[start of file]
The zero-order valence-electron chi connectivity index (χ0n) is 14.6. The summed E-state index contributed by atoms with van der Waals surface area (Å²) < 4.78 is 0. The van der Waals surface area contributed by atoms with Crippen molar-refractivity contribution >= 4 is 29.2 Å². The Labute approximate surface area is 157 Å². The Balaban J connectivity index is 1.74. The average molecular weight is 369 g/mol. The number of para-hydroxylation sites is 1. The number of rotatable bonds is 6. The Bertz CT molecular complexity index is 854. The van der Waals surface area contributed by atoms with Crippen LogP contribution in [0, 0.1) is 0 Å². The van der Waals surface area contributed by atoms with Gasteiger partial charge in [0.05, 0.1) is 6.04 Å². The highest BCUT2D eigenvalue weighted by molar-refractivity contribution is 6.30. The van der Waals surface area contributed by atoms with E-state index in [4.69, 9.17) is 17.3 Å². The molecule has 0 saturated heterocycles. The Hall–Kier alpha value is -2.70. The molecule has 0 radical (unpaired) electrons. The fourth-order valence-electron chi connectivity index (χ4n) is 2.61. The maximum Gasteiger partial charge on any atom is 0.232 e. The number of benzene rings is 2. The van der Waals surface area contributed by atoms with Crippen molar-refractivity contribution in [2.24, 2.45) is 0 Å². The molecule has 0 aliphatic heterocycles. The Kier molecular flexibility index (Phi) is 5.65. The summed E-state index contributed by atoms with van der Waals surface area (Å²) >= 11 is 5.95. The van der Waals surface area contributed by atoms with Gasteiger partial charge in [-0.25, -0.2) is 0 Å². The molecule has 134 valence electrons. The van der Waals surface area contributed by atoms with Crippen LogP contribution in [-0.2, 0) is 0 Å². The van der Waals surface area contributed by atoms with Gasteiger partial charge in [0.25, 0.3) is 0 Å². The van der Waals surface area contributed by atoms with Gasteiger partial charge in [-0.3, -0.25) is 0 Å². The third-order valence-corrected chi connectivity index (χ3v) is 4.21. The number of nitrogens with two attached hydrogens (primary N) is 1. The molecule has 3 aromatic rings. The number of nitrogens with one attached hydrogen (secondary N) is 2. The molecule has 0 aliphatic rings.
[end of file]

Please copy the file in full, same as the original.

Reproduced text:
The zero-order valence-electron chi connectivity index (χ0n) is 14.6. The summed E-state index contributed by atoms with van der Waals surface area (Å²) < 4.78 is 0. The van der Waals surface area contributed by atoms with Crippen molar-refractivity contribution >= 4 is 29.2 Å². The Labute approximate surface area is 157 Å². The Balaban J connectivity index is 1.74. The average molecular weight is 369 g/mol. The number of para-hydroxylation sites is 1. The number of rotatable bonds is 6. The Bertz CT molecular complexity index is 854. The van der Waals surface area contributed by atoms with Crippen LogP contribution in [0, 0.1) is 0 Å². The van der Waals surface area contributed by atoms with Gasteiger partial charge in [0.05, 0.1) is 6.04 Å². The highest BCUT2D eigenvalue weighted by molar-refractivity contribution is 6.30. The van der Waals surface area contributed by atoms with E-state index in [4.69, 9.17) is 17.3 Å². The molecule has 0 saturated heterocycles. The Hall–Kier alpha value is -2.70. The molecule has 0 radical (unpaired) electrons. The fourth-order valence-electron chi connectivity index (χ4n) is 2.61. The maximum Gasteiger partial charge on any atom is 0.232 e. The number of benzene rings is 2. The van der Waals surface area contributed by atoms with Crippen molar-refractivity contribution in [2.24, 2.45) is 0 Å². The molecule has 0 aliphatic heterocycles. The Kier molecular flexibility index (Phi) is 5.65. The summed E-state index contributed by atoms with van der Waals surface area (Å²) >= 11 is 5.95. The van der Waals surface area contributed by atoms with Gasteiger partial charge in [-0.25, -0.2) is 0 Å². The molecule has 134 valence electrons. The van der Waals surface area contributed by atoms with Crippen LogP contribution in [-0.2, 0) is 0 Å². The van der Waals surface area contributed by atoms with Gasteiger partial charge in [0.25, 0.3) is 0 Å². The van der Waals surface area contributed by atoms with Gasteiger partial charge in [-0.3, -0.25) is 0 Å². The third-order valence-corrected chi connectivity index (χ3v) is 4.21. The number of nitrogens with two attached hydrogens (primary N) is 1. The molecule has 3 aromatic rings. The number of nitrogens with one attached hydrogen (secondary N) is 2. The molecule has 0 aliphatic rings.